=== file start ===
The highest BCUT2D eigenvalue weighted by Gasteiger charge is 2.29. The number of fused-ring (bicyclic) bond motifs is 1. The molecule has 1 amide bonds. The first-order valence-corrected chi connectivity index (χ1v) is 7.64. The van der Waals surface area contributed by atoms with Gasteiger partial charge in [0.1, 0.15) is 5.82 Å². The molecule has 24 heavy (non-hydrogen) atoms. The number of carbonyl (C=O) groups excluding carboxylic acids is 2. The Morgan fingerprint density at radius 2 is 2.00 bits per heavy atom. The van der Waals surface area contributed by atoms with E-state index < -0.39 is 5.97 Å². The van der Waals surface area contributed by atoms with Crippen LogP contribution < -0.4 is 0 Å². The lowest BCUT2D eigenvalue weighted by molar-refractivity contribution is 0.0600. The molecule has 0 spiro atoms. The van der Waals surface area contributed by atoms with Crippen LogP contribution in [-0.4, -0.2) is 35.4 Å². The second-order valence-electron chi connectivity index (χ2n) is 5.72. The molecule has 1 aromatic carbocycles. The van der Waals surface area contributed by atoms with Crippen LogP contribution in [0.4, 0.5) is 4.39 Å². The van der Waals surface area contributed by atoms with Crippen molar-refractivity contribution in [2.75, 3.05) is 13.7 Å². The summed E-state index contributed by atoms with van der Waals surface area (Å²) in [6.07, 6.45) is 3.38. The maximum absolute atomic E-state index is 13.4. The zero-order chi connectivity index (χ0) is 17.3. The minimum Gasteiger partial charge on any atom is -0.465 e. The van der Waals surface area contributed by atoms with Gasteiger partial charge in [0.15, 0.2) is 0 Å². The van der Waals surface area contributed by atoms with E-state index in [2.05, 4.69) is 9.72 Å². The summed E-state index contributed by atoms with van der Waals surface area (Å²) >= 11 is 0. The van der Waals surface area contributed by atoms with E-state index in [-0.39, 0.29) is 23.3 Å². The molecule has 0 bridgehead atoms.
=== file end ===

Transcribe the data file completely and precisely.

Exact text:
The highest BCUT2D eigenvalue weighted by Gasteiger charge is 2.29. The number of fused-ring (bicyclic) bond motifs is 1. The molecule has 1 amide bonds. The first-order valence-corrected chi connectivity index (χ1v) is 7.64. The van der Waals surface area contributed by atoms with Gasteiger partial charge in [0.1, 0.15) is 5.82 Å². The molecule has 24 heavy (non-hydrogen) atoms. The number of carbonyl (C=O) groups excluding carboxylic acids is 2. The Morgan fingerprint density at radius 2 is 2.00 bits per heavy atom. The van der Waals surface area contributed by atoms with E-state index < -0.39 is 5.97 Å². The van der Waals surface area contributed by atoms with Crippen LogP contribution < -0.4 is 0 Å². The lowest BCUT2D eigenvalue weighted by molar-refractivity contribution is 0.0600. The molecule has 0 spiro atoms. The van der Waals surface area contributed by atoms with Crippen LogP contribution in [-0.4, -0.2) is 35.4 Å². The second-order valence-electron chi connectivity index (χ2n) is 5.72. The molecule has 1 aromatic carbocycles. The van der Waals surface area contributed by atoms with Crippen LogP contribution in [0.4, 0.5) is 4.39 Å². The van der Waals surface area contributed by atoms with Crippen molar-refractivity contribution in [2.75, 3.05) is 13.7 Å². The summed E-state index contributed by atoms with van der Waals surface area (Å²) in [6.07, 6.45) is 3.38. The maximum absolute atomic E-state index is 13.4. The zero-order chi connectivity index (χ0) is 17.3. The minimum Gasteiger partial charge on any atom is -0.465 e. The van der Waals surface area contributed by atoms with Gasteiger partial charge in [0.15, 0.2) is 0 Å². The van der Waals surface area contributed by atoms with E-state index in [2.05, 4.69) is 9.72 Å². The summed E-state index contributed by atoms with van der Waals surface area (Å²) >= 11 is 0. The van der Waals surface area contributed by atoms with E-state index in [-0.39, 0.29) is 23.3 Å². The molecule has 0 bridgehead atoms.